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2. Sūrya Head
4th-6th century, Gupta period
H. 21 cm - 8 in,
Sūrya Head

The majesty of Sūrya

The god Sūrya, god of the Sun, is probably represented here. He wears a serene, subtle indolent expression, while his full lips seem to be smiling in a knowing way. Heavy eyelids fall over his almond-shaped eyes, surmounting a straight, thin nose. Despite the absence of some of its attributes, these features are characteristic of the representation of Sūrya during the Gupta period, as are the well-drawn curls that frame his round face. A richly ornamented diadem surmounts the god's head, giving him a majestic aura that was once underlined by a nimbus, which only a part has been preserved from the ravages of time. The left earring is also preserved, a testimony to the care given to ornamentation in the Gupta period.

The Golden Age of Indian Art

The Gupta period is often referred to as the golden age of Indian art. The important development of art and literature, as well as the emergence of numerous regional workshops, gave rise to a taste for ornamentation, as well as for the refined character of representations. Terracotta became a material of choice for artists, as this head of Sūrya shows. Terracotta was given a major decorative role, particularly in the ornamentation of temples and stupas, which were entirely covered with sculptures, pillars and lintels. Terracotta is used for both secular and mythological representations, and this work belongs to the second category, bearing witness to the know-how of Bangladeshi artists.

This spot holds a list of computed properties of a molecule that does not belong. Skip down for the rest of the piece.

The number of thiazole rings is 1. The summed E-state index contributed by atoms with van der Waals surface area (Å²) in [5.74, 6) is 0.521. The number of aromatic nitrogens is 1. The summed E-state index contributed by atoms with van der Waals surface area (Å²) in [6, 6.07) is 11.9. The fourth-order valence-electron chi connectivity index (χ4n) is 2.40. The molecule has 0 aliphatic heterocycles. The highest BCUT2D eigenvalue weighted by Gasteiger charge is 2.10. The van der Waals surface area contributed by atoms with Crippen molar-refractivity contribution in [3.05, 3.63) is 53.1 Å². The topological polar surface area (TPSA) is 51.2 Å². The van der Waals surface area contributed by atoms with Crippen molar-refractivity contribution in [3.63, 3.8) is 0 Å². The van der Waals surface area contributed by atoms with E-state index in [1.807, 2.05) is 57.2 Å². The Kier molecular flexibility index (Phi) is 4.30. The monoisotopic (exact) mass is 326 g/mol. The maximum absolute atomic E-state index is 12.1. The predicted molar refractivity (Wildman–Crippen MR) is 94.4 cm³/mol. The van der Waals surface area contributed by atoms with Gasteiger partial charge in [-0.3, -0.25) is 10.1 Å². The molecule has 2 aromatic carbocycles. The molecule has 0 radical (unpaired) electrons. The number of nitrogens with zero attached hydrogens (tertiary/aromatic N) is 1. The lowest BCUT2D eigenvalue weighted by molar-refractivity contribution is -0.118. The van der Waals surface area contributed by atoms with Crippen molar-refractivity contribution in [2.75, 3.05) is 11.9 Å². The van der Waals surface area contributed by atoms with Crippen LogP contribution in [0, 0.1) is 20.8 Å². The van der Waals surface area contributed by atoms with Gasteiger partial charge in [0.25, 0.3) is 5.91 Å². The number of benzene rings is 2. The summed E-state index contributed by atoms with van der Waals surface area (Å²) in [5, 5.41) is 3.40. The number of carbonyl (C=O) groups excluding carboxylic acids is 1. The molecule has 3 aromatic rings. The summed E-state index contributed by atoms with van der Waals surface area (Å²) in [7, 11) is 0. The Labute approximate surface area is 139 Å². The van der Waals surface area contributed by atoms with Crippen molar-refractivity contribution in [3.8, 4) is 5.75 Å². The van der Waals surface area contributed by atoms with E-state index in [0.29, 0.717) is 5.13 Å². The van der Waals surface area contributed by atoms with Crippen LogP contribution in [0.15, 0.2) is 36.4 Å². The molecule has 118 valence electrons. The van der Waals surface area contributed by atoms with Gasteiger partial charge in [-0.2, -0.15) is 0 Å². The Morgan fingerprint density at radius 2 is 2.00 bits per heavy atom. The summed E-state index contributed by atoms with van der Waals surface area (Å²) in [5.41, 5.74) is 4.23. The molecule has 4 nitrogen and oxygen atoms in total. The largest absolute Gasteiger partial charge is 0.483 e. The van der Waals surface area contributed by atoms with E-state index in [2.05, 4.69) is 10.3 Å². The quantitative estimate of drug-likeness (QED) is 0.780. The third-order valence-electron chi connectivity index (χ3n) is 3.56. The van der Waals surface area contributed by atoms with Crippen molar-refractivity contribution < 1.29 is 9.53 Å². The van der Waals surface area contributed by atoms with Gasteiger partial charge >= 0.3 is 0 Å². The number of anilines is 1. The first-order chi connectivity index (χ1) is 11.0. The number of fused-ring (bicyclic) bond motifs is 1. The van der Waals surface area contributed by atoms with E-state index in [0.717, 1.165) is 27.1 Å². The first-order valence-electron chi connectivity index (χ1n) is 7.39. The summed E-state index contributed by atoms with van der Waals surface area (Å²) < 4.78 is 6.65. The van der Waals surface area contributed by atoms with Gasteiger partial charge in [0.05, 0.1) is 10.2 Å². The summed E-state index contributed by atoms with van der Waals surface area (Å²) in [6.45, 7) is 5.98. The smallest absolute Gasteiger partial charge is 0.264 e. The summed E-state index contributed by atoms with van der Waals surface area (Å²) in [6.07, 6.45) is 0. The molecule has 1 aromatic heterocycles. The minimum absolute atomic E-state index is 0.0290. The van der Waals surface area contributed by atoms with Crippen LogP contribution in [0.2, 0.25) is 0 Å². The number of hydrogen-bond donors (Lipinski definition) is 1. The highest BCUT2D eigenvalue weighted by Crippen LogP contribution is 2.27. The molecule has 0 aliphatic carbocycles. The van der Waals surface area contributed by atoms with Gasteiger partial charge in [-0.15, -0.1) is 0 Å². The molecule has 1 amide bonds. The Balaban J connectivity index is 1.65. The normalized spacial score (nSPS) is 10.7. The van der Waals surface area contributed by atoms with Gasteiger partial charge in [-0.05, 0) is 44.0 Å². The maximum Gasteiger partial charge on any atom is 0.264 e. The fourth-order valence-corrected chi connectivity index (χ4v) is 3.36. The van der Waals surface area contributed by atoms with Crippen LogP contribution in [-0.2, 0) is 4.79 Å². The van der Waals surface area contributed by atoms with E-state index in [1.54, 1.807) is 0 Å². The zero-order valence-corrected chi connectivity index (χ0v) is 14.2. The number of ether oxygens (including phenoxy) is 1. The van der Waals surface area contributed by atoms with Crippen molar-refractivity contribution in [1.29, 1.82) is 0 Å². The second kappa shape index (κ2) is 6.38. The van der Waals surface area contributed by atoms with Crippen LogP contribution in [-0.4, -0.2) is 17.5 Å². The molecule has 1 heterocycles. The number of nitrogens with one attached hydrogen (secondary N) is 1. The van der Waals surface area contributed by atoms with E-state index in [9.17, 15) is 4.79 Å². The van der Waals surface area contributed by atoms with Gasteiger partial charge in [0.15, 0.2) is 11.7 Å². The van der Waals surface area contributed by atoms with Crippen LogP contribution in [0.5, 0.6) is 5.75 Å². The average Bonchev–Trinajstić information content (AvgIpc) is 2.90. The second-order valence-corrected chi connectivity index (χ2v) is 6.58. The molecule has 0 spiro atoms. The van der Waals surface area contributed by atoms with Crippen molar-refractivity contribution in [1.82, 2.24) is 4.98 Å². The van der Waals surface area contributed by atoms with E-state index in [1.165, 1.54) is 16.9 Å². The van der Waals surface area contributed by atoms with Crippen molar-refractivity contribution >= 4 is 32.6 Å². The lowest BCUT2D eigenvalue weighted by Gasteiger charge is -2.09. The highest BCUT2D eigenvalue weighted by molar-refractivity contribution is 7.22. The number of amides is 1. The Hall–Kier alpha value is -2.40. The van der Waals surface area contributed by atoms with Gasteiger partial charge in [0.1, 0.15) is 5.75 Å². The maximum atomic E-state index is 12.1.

A witness to Gupta art

In fact, Gupta art has often come down to us in religious form; this is probably due to the quality of execution and the particular care given to this type of work. This representation of the Sun God is a virtuoso demonstration of Gupta art and its codes of beauty. The softness of the features and their atypical elegance is characteristic of this period, as is the richness of the ornamentation and jewellery. The use of terracotta, which gradually declined thereafter (with the exception of the Bengal region), is also very characteristic of this period. The degree of preservation of this work should also be emphasised, despite the apparent fragility of the terracotta.

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Detail: left view
Detail: right view
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